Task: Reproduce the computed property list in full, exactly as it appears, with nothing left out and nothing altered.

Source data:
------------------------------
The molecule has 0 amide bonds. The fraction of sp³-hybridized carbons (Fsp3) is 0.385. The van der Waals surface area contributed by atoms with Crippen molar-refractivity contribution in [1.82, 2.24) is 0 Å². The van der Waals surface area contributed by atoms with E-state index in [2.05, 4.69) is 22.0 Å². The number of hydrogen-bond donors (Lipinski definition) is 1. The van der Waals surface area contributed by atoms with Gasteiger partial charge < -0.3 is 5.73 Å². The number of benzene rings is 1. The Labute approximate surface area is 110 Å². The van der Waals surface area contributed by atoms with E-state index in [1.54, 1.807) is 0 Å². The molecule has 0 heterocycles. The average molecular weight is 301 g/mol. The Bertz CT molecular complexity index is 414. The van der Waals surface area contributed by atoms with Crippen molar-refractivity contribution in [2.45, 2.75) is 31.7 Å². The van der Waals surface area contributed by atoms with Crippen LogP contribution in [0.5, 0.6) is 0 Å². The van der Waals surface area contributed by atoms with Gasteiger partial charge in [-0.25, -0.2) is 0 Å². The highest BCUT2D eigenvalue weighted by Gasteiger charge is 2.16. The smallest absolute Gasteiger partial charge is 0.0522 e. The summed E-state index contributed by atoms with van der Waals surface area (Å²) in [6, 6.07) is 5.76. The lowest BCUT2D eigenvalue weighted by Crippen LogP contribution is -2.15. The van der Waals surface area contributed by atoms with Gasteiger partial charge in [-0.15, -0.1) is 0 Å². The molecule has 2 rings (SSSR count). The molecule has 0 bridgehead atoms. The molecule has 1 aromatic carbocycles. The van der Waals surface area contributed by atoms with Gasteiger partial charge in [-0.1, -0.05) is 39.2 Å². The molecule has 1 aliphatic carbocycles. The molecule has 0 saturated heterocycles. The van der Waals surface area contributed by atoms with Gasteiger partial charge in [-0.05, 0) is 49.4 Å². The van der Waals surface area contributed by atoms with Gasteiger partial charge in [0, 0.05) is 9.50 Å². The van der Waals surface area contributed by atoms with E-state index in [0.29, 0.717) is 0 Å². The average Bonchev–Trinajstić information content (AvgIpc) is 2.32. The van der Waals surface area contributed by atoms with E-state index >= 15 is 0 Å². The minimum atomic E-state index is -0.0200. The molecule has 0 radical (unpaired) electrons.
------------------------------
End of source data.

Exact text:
The molecule has 0 amide bonds. The fraction of sp³-hybridized carbons (Fsp3) is 0.385. The van der Waals surface area contributed by atoms with Crippen molar-refractivity contribution in [1.82, 2.24) is 0 Å². The van der Waals surface area contributed by atoms with E-state index in [2.05, 4.69) is 22.0 Å². The number of hydrogen-bond donors (Lipinski definition) is 1. The van der Waals surface area contributed by atoms with Gasteiger partial charge < -0.3 is 5.73 Å². The number of benzene rings is 1. The Labute approximate surface area is 110 Å². The van der Waals surface area contributed by atoms with E-state index in [1.54, 1.807) is 0 Å². The molecule has 0 heterocycles. The average molecular weight is 301 g/mol. The Bertz CT molecular complexity index is 414. The van der Waals surface area contributed by atoms with Crippen molar-refractivity contribution in [2.45, 2.75) is 31.7 Å². The van der Waals surface area contributed by atoms with Crippen LogP contribution in [0.5, 0.6) is 0 Å². The van der Waals surface area contributed by atoms with Gasteiger partial charge in [-0.25, -0.2) is 0 Å². The highest BCUT2D eigenvalue weighted by Gasteiger charge is 2.16. The smallest absolute Gasteiger partial charge is 0.0522 e. The summed E-state index contributed by atoms with van der Waals surface area (Å²) in [6, 6.07) is 5.76. The lowest BCUT2D eigenvalue weighted by Crippen LogP contribution is -2.15. The van der Waals surface area contributed by atoms with Gasteiger partial charge in [-0.15, -0.1) is 0 Å². The molecule has 2 rings (SSSR count). The molecule has 0 bridgehead atoms. The molecule has 1 aromatic carbocycles. The van der Waals surface area contributed by atoms with Gasteiger partial charge in [-0.1, -0.05) is 39.2 Å². The molecule has 1 aliphatic carbocycles. The molecule has 0 saturated heterocycles. The van der Waals surface area contributed by atoms with Gasteiger partial charge in [-0.05, 0) is 49.4 Å². The van der Waals surface area contributed by atoms with Gasteiger partial charge in [0, 0.05) is 9.50 Å². The van der Waals surface area contributed by atoms with E-state index in [0.29, 0.717) is 0 Å². The average Bonchev–Trinajstić information content (AvgIpc) is 2.32. The van der Waals surface area contributed by atoms with E-state index >= 15 is 0 Å². The minimum atomic E-state index is -0.0200. The molecule has 0 radical (unpaired) electrons.